Suurbraak, "A Place called Paradise"
is a quaint village, nestled amongst streams
of running water and sheltered by giant
oaks, situated 19 km east of Swellendam,
10 km off the N2. The traveler encounters
the town unexpectedly along the Tradouws
River at the foot of the Langeberg Mountains.
It lies about 5 km west of the majestic
Tradouws Pass, on route between Swellendam,
Barrydale and Heidelberg. The village
is well worth a visit for tourists who
wish to explore.
This traditional settlement drew the
interests of the missionaries. It was
established as a mission station in 1812
by the London Mission Society and later
in 1875, taken over by the Algemeende
Sending Kerk. In 1880 the Anglican church
and school was built as a result of a
split in the congregation. Community involvement
in the church remains strong. The buildings
of the village tell the story of its history.
The first church, the parsonage and school,
together with the old houses and buildings
around the village square have been restored
and are in use, as well as the Anglican
church building. All are situated on the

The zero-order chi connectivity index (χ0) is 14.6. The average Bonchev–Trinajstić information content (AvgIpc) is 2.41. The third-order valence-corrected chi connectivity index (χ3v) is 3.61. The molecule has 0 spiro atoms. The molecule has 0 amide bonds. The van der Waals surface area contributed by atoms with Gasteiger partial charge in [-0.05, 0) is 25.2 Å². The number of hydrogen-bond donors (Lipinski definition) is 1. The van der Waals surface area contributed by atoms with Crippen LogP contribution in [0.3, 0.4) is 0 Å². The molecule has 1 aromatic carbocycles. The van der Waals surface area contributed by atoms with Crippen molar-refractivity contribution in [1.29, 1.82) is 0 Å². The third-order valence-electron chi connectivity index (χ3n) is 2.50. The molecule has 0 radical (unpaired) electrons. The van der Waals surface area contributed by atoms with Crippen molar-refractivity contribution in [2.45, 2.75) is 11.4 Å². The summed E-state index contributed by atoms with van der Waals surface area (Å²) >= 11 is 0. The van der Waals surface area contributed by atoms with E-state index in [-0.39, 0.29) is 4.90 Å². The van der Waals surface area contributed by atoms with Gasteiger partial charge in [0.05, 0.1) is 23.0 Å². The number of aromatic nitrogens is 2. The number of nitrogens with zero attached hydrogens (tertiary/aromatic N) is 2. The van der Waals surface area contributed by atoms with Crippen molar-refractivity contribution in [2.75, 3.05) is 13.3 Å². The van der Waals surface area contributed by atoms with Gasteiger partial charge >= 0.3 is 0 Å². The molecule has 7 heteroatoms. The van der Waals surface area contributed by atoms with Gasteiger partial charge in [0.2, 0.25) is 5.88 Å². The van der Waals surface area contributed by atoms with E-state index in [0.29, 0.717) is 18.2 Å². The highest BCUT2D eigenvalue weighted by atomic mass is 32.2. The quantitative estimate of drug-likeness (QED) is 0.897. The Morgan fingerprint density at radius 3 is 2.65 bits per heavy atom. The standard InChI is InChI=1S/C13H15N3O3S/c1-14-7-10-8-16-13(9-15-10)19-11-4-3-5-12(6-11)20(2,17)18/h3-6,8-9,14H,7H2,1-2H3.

main road through the town.
The isolation of Suurbraak is one of
its charms and limits the financial resources
of the people. Many still cook on wood
stoves, using an abundance of alien vegetation
that grows in this area. The people live
close to the land using farming methods
that belong to the past. The smaller farms
are still ploughed using horse drawn ploughs.
Agricultural work is often done manually.
Many households own at least one cow and
some horses. Horse and donkey drawn carts
are often seen here on the streets.
The village is well worth visiting on
day trips. The mountains are rich in fynbos
and bird life and cattle paths act as
mountain trails for hikers and mountain
Community guides are available for village
walks and mountain hikes. There are basic
braai facilities alongside the river with
spectacular pools. The riverine areas
offer great bird-watching opportunities.